I cover print bed with “slurry” method: I dissolve spare ABS plastic shavings in an egg cup of acetone until it forms a thin goo. Smear print bed with this ABS slurry using a cotton bud and things will stick to the Kapton tape.]
Use file to carefully clean all the dross out of the channels the Kindle will slide down into.
The Kindle will be a firm fit but not really tight else plastic will just crack.
Note: When Kindle inserted you can still insert power lead to charge it without having to take it out of the plastic frame. I have left a hole in underside for the charging lead. This is good as could damage the 3D print sliding the Kindle in and out all the time.
Step 7: Clean up the prints (b)
Clean up the tabs
Clean the tabs especially at sides where hinges will go
Step 8: Clean up the prints (c)
Clean up print edges
This is delicate, use small needle file to clean out holes each side where the hinge pins will go.
Step 9: Assemble the hinges (a)
Assemble the hinges
The hinge pins slide in from each side of the tab. Trial fit everything first, make sure the tabs move freely before you start glueing in the hinge pins. File the pins very slightly if required.
I used to glue them with thick superglue but now I use the ABS slurry again.
Mix spare ABS plastic with acetone, leave it to evaporate a little until is a thick goo. With a cotton bud use it to glue the pins in each side.
NOTE: The actual pin end that inserts into the tab should have NO glue on it else they will not fold up and down once all is set. Put the slurry/glue where shown by the arrows and do not overdo it. Can always add a little more on surface later on.
Hold pins in correct position until they set. This does not take long. Make sure tab moves freely as things set (very gently).
It is very handy to use a pair of cheap plastic magnifying spectacles or similar when doing all this.
Step 10: Assemble the hinges (b)
Assemble the hinges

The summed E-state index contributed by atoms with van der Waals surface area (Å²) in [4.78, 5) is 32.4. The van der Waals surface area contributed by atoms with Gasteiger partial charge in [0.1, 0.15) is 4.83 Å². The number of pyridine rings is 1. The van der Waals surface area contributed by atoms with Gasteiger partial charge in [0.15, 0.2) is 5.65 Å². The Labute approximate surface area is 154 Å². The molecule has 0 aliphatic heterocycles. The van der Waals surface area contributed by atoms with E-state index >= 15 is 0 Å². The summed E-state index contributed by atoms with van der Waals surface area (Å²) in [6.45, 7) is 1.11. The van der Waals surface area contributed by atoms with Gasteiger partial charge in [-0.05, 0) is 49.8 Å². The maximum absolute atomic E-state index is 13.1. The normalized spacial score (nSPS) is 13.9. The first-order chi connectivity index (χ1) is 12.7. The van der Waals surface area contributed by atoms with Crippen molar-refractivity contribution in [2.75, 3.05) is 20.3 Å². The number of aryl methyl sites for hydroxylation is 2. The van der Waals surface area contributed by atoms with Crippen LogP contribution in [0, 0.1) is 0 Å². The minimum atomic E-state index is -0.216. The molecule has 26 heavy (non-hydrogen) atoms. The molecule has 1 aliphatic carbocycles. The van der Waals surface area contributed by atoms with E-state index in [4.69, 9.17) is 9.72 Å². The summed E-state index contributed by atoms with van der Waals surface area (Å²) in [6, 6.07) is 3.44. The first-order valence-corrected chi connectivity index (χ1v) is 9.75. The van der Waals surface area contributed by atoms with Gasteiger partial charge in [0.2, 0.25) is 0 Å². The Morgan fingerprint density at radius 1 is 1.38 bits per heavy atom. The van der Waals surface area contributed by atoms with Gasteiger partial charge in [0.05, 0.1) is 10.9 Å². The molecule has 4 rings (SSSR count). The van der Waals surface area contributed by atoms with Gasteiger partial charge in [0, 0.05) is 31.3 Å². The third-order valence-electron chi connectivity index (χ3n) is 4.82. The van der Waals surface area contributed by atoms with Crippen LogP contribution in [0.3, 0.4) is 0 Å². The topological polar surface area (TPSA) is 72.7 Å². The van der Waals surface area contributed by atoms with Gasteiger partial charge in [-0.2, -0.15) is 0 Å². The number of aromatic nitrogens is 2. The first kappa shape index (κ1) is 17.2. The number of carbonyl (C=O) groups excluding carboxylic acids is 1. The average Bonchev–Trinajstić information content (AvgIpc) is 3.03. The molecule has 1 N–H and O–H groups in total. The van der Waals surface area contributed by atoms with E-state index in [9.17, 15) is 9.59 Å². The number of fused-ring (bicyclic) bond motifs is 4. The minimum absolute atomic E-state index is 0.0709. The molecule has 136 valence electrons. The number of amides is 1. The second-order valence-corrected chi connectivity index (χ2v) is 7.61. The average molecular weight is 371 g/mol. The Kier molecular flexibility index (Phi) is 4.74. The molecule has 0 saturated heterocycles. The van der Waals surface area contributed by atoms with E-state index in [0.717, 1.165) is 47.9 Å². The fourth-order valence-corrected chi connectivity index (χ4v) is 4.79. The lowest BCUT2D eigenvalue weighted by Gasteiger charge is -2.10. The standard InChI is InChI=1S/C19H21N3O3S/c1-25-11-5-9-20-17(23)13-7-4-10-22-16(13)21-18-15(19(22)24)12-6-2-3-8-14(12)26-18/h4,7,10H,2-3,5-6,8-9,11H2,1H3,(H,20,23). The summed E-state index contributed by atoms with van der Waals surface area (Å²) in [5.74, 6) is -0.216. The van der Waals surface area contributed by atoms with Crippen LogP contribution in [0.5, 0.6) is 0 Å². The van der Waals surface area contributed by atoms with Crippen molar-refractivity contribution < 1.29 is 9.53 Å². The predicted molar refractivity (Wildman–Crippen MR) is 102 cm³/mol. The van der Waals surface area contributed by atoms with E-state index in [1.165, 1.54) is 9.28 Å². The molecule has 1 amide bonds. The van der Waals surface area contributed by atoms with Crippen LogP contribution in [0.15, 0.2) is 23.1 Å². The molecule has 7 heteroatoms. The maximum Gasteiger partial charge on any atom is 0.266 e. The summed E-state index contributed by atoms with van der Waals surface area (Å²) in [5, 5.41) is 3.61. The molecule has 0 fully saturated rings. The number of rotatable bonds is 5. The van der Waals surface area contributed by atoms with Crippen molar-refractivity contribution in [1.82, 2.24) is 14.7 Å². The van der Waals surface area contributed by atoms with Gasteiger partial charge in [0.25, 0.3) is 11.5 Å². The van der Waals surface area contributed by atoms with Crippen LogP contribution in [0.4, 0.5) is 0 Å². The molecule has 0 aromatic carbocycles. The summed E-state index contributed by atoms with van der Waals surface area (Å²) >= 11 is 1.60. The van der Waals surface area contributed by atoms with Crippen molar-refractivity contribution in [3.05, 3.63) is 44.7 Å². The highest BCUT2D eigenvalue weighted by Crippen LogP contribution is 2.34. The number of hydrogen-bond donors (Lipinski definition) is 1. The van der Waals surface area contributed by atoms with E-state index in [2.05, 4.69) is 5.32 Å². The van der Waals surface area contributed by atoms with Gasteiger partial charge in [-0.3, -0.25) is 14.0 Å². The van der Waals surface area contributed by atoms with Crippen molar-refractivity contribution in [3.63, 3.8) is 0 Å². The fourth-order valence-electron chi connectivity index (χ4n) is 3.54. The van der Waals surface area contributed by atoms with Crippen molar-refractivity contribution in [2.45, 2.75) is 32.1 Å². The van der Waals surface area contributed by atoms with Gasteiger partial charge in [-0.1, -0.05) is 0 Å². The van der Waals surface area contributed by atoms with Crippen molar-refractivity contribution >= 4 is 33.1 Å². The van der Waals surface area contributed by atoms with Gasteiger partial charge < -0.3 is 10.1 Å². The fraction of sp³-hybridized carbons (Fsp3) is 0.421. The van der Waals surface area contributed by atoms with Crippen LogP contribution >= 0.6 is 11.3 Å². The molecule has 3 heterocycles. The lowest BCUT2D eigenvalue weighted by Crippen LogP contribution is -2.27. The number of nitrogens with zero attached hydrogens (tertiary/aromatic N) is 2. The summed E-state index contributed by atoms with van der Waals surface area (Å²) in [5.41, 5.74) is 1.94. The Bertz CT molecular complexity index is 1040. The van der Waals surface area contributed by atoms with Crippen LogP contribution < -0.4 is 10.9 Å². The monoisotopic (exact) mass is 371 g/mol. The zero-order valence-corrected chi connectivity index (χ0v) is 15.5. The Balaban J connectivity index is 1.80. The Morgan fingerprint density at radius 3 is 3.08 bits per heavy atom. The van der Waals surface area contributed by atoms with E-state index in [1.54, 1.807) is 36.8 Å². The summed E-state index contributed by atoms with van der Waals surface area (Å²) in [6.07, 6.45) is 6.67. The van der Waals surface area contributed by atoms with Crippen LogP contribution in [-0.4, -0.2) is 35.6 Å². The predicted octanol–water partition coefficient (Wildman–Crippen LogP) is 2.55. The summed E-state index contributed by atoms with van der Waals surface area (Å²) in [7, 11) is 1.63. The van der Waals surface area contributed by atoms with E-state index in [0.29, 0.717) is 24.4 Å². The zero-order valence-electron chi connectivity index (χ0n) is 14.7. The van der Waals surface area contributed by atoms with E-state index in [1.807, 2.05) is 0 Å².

This shows how the parts are meant to go together to form the tab hinges.
Step 11: Assemble the hinges (c)
Here they are assembled and glued into position.
Step 12: Hinges finished
The hinged tabs should move freely else it will not work!
Step 13: Assemble the big power on/off button on underside
Assemble the power button
This is a new improved addition to the design. Pressing the tab puts pressure on the tiny power on/off button on underside of the Kindle. File it carefully until it just fits nicely. Once you have printed it out you will see how it goes together.
The tab on underside in orange is hinged on the right. A large round pin is pushed through main frame and secured with small dab of slurry/glue, once all holes have been filed out, cleaned up carefully and everything trial fitted first.
If you do not need this feature then just do not bother fitting it.
Step 14: Slide in Kindle and you are ready to go
Slide in the Kindle
Slide in the Kindle.
It should be a firm fit but do not force it else the printed plastic will crack. Check you have filed out any printer debris from the guide channels on each side.
You should then be ready to go.
If you use a Kindle in bed a useful addition is a pyramid shaped cushion to go on your lap, which you can buy for reading books in bed.
Step 15: Tools used
Letter opener is useful for gently removing prints from print bed.
Flat file for cleaning things up.
Small round one with point cleans out holes in the tabs that the pins need to freely insert into.
This post was originally on www.instructables.com created by user shadowwynd
Adapted Pen/Marker Holder